If any of these things are true for you, take the time you need to figure things out. If you are unable to function normally--for instance, if you can't stop crying, if your normal sleep is disrupted, you cannot eat normally, or you can't concentrate, you may need more help. Emotional upset and physical symptoms like these usually get better over time; if they do not, get help. If you don't have anyone who is helpful, call your doctor/clinic, a local family planning clinic or Planned Parenthood, a clergy person, or your county mental health clinic.
Sample of a Ritual
www.earlyoptionpill.com: This information is sponsored by Danco Laboratories, the makers of Mifeprex™. It includes the Medication Guide and a patient brochure.
www.gynpages.com: This is a directory of abortion providers organized by state or by service.
www.EarlyOptions.org: This website offers information about medical abortion and is sponsored by the National Abortion Federation. The site offers educational information, a Women's Information Guide, and information about NAF resources on medical abortion.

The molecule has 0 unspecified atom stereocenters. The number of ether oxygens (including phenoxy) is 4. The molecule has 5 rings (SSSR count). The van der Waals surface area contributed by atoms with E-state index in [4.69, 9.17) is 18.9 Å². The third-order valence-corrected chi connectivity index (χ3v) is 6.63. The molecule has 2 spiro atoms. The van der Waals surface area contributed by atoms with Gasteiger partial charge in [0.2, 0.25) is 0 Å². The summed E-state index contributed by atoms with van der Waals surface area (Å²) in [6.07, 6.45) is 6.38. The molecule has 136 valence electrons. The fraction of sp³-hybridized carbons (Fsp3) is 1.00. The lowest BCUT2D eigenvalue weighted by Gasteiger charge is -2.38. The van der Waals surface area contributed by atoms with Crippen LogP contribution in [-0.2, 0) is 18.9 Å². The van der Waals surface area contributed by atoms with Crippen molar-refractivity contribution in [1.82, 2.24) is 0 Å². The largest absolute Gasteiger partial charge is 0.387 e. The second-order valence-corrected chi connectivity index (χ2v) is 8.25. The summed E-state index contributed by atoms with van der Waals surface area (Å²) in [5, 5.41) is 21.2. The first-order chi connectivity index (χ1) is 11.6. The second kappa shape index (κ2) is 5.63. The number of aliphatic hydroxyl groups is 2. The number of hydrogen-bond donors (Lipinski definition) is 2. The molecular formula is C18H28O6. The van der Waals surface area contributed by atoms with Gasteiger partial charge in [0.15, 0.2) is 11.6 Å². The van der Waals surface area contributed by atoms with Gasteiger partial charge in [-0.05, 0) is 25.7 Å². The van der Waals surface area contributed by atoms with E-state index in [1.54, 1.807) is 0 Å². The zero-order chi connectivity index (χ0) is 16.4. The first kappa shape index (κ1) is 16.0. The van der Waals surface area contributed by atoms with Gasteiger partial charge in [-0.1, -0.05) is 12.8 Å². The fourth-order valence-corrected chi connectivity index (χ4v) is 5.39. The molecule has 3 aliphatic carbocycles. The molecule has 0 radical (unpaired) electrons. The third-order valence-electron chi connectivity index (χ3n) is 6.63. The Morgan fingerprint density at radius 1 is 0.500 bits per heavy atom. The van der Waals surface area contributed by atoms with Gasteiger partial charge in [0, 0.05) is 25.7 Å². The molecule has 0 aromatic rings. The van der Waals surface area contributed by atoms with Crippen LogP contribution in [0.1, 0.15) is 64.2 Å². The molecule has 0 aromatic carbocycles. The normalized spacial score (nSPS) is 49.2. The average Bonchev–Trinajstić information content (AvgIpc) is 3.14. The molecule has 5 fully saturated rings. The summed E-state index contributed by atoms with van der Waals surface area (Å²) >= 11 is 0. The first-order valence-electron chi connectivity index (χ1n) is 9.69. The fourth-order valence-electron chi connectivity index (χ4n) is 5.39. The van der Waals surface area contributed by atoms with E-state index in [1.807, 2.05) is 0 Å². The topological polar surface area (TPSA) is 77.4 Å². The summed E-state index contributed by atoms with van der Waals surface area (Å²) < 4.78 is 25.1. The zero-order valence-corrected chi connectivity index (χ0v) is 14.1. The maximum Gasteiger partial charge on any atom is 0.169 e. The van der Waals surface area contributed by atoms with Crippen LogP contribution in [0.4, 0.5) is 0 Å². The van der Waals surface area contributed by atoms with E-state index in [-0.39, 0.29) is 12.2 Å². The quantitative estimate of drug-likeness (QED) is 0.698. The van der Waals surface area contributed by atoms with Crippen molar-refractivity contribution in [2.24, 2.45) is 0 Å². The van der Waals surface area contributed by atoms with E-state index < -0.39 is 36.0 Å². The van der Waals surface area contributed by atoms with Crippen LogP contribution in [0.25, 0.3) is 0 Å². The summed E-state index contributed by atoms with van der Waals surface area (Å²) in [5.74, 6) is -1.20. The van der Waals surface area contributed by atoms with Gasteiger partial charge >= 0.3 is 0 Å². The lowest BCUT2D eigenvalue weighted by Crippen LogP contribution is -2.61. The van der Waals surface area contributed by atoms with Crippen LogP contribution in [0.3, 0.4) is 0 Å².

This site offers information about fact sheets on sexual health, contraception,
and abortion, and information about Planned Parenthood affiliates across
NAF Hotline (800) 772-9100 Monday-Friday 8 am -10 pm, Saturday and Sunday, 9 am -5 pm. Referral to abortion providers
National Coalition of Abortion Providers (703) 684-0055 Monday-Friday 8 am- 6 pm. Referrals to independent abortion providers.
Planned Parenthood Hotline (800) 230-PLAN Referrals to Planned Parenthood affiliates
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Creinin MD, et al. Mifepristone 100 mg in Abortion Regimen. Obstet Gynecol Vol 98 #3 Sept. 2001
Creinin MD. Medical Abortion Regimens: historical context and overview. Am J Obstet Gynecol. 2000; 183: S3-S9.